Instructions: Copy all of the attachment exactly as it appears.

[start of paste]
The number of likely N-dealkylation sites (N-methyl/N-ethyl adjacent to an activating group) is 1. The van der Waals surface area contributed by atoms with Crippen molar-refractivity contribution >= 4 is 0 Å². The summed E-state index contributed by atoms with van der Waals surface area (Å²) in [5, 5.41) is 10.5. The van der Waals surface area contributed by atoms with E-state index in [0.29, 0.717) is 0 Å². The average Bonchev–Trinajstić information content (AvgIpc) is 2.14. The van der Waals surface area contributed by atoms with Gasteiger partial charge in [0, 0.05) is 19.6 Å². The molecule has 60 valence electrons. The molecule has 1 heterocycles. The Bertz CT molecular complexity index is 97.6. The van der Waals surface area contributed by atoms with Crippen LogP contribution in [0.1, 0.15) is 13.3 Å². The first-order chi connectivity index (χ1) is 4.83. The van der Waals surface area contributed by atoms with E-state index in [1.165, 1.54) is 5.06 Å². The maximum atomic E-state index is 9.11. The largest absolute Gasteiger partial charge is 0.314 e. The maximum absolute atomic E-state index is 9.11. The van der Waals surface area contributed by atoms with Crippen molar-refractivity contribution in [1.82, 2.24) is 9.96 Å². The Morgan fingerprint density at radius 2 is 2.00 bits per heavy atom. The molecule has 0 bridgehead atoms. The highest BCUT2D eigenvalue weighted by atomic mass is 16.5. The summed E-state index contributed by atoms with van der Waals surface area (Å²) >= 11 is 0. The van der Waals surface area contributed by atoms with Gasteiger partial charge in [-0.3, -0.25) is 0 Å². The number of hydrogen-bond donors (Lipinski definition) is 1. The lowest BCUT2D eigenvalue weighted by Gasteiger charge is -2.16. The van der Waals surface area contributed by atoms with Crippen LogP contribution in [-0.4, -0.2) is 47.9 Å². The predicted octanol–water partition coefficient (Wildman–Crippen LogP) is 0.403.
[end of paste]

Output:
The number of likely N-dealkylation sites (N-methyl/N-ethyl adjacent to an activating group) is 1. The van der Waals surface area contributed by atoms with Crippen molar-refractivity contribution >= 4 is 0 Å². The summed E-state index contributed by atoms with van der Waals surface area (Å²) in [5, 5.41) is 10.5. The van der Waals surface area contributed by atoms with E-state index in [0.29, 0.717) is 0 Å². The average Bonchev–Trinajstić information content (AvgIpc) is 2.14. The van der Waals surface area contributed by atoms with Gasteiger partial charge in [0, 0.05) is 19.6 Å². The molecule has 60 valence electrons. The molecule has 1 heterocycles. The Bertz CT molecular complexity index is 97.6. The van der Waals surface area contributed by atoms with Crippen LogP contribution in [0.1, 0.15) is 13.3 Å². The first-order chi connectivity index (χ1) is 4.83. The van der Waals surface area contributed by atoms with E-state index in [1.165, 1.54) is 5.06 Å². The maximum atomic E-state index is 9.11. The largest absolute Gasteiger partial charge is 0.314 e. The maximum absolute atomic E-state index is 9.11. The van der Waals surface area contributed by atoms with Crippen molar-refractivity contribution in [1.82, 2.24) is 9.96 Å². The Morgan fingerprint density at radius 2 is 2.00 bits per heavy atom. The molecule has 0 bridgehead atoms. The highest BCUT2D eigenvalue weighted by atomic mass is 16.5. The summed E-state index contributed by atoms with van der Waals surface area (Å²) >= 11 is 0. The van der Waals surface area contributed by atoms with Gasteiger partial charge in [-0.3, -0.25) is 0 Å². The number of hydrogen-bond donors (Lipinski definition) is 1. The lowest BCUT2D eigenvalue weighted by Gasteiger charge is -2.16. The van der Waals surface area contributed by atoms with Crippen LogP contribution in [-0.4, -0.2) is 47.9 Å². The predicted octanol–water partition coefficient (Wildman–Crippen LogP) is 0.403.